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RECORD NUMBER: 6 OF 16

OLS Field Name OLS Field Data
Main Title Economic benefits of controlling water pollution in an irrigated river basin : Methodology and application /
Author Gutema, Yoseph. ; Whittlesey, Norman K.
Other Authors
Author Title of a Work
Whittlesey, Norman K.
CORP Author Washington State Univ., Pullman. Dept. of Agricultural Economics.;Robert S. Kerr Environmental Research Lab., Ada, OK.
Publisher U.S. Environmental Protection Agency, Robert S. Kerr Environmental Research Laboratory,
Year Published 1983
Report Number EPA/600/2-83/008; EPA-R-805896
Stock Number PB83-164756
OCLC Number 48388133
Subjects Agriculture--Economic aspects. ; Irrigation. ; Water--Pollution.
Additional Subjects Benefit cost analysis ; Irrigation ; Water pollution control ; Salinity ; Mathematical models ; River basins ; Esthetics ; Social effect ; Stream flow ; Inorganic nitrates ; Sediments ; Yakima River ; Standards ; Computer programming ; Return flow ; Nonpoint sources ; Flow augmentation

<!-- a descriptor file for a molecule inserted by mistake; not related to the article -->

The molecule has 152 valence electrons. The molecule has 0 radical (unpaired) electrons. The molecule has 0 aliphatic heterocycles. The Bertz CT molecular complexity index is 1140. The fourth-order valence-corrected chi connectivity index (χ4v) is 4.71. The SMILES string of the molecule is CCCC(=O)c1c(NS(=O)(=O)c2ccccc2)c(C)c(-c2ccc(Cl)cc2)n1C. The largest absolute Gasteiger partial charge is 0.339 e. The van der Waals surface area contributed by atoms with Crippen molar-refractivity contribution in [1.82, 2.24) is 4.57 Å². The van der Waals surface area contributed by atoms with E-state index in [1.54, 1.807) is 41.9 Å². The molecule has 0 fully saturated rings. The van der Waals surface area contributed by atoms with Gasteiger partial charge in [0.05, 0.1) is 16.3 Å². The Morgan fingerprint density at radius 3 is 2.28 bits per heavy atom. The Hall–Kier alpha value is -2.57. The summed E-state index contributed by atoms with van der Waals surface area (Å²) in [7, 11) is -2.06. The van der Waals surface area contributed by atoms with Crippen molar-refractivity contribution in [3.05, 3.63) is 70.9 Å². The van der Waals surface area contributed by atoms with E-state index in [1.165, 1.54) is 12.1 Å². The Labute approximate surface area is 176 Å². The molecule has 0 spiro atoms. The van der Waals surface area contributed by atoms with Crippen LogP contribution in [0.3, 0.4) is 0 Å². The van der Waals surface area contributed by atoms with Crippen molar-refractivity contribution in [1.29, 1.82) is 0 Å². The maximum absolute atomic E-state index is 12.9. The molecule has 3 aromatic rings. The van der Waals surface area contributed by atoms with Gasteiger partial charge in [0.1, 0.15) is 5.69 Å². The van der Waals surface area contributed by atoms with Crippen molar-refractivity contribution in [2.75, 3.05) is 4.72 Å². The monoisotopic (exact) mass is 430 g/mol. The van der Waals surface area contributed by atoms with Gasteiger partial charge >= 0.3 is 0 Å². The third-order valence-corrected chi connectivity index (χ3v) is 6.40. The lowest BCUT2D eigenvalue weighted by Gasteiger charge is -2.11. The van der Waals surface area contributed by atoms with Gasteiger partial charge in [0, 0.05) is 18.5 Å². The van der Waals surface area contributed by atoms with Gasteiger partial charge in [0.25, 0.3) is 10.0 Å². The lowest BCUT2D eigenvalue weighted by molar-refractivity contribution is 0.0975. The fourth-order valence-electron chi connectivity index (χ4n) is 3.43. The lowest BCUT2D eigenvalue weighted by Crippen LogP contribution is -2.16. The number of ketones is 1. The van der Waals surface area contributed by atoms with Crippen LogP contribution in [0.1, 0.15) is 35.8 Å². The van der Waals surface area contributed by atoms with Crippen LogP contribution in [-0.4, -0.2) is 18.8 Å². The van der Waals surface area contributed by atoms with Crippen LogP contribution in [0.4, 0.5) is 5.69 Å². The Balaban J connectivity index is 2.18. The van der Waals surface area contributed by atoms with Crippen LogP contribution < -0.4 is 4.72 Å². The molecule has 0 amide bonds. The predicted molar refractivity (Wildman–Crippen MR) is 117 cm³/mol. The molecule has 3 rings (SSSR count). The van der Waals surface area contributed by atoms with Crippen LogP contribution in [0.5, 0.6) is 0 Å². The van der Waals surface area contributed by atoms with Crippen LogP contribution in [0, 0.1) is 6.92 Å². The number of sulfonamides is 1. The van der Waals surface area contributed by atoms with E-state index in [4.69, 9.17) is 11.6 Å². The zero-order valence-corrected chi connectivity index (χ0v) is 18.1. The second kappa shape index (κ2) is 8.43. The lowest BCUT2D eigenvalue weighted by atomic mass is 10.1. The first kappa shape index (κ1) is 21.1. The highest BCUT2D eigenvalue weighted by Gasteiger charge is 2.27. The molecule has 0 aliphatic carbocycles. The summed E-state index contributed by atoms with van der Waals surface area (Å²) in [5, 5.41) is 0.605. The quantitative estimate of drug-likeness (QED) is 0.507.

Holdings
Library Call Number Additional Info Location Last
Modified
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Status
NTIS  PB83-164756 Most EPA libraries have a fiche copy filed under the call number shown. Check with individual libraries about paper copy. NTIS 01/01/1988
Collation 182 pages : illustrations ; 28 cm
Abstract
An analytical model consisting of a water quality submodel and an economic submodel was developed. The water quality submodel consisted of three elements: parameters, water quality index functions, and an aggregation rule. The parameters defined water quality as a multidimensional vector, with each component representing some aspect of the physical, chemical, biological, and aesthetic characteristics of water affecting water uses. The water quality index functions translated the measured levels of parameters into numerical values of quality levels which water users could interpret. Basically, this submodel provided estimates of aggregate net social benefits to be derived from water quality changes. The model was tested and demonstrated by application to three typical water quality improvement policies: stream flow augmentation, reduced sediment levels, and reduced nitrate levels. These findings imply that water quality standards may be too high, and achieving these standards may not be economically efficient.
Notes
Microfiche.